• It usually orders only about 200 units of a new item. In contrast, a standard fast fashion retailer would order 1,000 to 10,000+ units in an initial order. In fact, Shein’s ability to produce so few units speaks to its unique factory situation, because it is extremely difficult to make less than 300 units of anything..and even 300 units is iffy, even when you are a large retailer. Usually prices go up as the size of an order goes down, making small batches too expensive for your standard fast fashion customer’s budget.  So this ability to produce in very small batches and keep pricing low gives Shein a major advantage.
  • Why does Shein order so little?  It allows them to test the legal waters.  If an artist/designer/brand discovers the stolen design, Shein can settle cheaply and fast, with little financial loss.
  • The small quantity allows Shein to claim it was a “blip” in the system.  Often Shein will say that a third party partner was responsible for the “mistake,” which allows them to avoid accountability from both the designer AND its customer base.
  • One more thing about the “small quantities” Shein and Cider cite this as a reason that they are more “sustainable” than other brands.  But let’s unpack this a little bit: Shein launches 6000 styles every day.  That’s…2,900,000 styles per year.
    • Even Shein only made 100 units of each style, that’s 219 million garments.
    • If they make 500 units, suddenly we are more than a billion.
    • And yeah, that has a lot of impact because it uses a lot of resources and we know that many of these garments will be barely worn.  I saw so many Shein items at the thrift store this weekend that still had the tags on them.
    • So these claims of “sustainability” are bullshit. But I see how it works better for them from an inventory liability perspective AND how it helps them hide from legal issues.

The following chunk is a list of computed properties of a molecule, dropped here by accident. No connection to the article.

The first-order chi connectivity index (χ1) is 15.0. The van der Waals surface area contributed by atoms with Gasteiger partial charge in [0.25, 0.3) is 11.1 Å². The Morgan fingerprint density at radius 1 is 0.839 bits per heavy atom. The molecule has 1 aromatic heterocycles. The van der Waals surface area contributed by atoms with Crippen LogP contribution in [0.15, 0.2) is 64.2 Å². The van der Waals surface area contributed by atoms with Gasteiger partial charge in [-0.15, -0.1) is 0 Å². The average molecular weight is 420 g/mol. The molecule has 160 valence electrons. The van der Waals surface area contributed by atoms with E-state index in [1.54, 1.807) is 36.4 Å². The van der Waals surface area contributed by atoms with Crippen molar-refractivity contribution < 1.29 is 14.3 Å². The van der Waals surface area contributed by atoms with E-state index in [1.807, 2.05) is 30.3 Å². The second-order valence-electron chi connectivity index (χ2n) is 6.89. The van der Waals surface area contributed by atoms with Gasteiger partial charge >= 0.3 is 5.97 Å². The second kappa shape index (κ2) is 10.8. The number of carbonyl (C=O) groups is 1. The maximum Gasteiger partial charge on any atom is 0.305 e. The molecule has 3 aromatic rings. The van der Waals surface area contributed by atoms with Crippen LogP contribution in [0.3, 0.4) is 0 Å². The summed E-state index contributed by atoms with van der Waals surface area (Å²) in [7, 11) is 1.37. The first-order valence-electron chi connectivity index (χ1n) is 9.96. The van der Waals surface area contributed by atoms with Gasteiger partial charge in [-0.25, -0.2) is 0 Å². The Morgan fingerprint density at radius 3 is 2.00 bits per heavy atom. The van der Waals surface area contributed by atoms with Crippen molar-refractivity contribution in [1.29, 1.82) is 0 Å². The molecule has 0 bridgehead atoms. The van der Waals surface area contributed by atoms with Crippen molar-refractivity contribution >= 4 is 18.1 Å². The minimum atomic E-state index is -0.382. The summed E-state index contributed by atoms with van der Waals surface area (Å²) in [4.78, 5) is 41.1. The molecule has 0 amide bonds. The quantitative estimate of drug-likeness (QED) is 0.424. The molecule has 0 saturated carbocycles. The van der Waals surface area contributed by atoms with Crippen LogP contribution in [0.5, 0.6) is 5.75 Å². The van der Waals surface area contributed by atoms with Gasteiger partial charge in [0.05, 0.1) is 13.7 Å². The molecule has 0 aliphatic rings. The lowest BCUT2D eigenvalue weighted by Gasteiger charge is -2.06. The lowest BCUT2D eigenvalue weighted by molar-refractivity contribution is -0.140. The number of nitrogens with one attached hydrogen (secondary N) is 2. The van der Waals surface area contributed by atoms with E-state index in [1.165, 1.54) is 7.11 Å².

As I mentioned earlier, designers and artists are generally unable to do very much about Shein’s intellectual property theft.


If the designer can afford a lawyer (and that’s a big IF), they might be able to negotiate a settlement.  More often than not, nothing really happens, other than Shein pulling the item off the website. 

Furthermore, if there is no pushback from the creator of the design, and customers like the product, Shein will order many more units. When customers buy copies/knockoffs, they are actually signaling Shein to continue copying.

Often when an idea/design/art enters the “knockoff” cycle via SHEIN, it’s just the first stop on a long, uncontrollable chain of copies that move through progressively less reputable brands, ultimately living on Amazon or AliExpress for years. This robs the original creator of ownership and often decreases the value of their original work.  This can end their business completely or force them to find a different direction. To be clear: stealing designs and art is NOT a victimless crime.  It actually stifles creativity and innovation while stomping out small business.

This lawsuit is specifically using RICO laws as its basis.  The RICO act (“Racketeer Influenced and Corrupt Organizations”) was first used in the 1970s to take on the Hell’s Angels.  It has been used since then to dismantle organized crime. It was also used in the Enron and Bernie Madoff cases.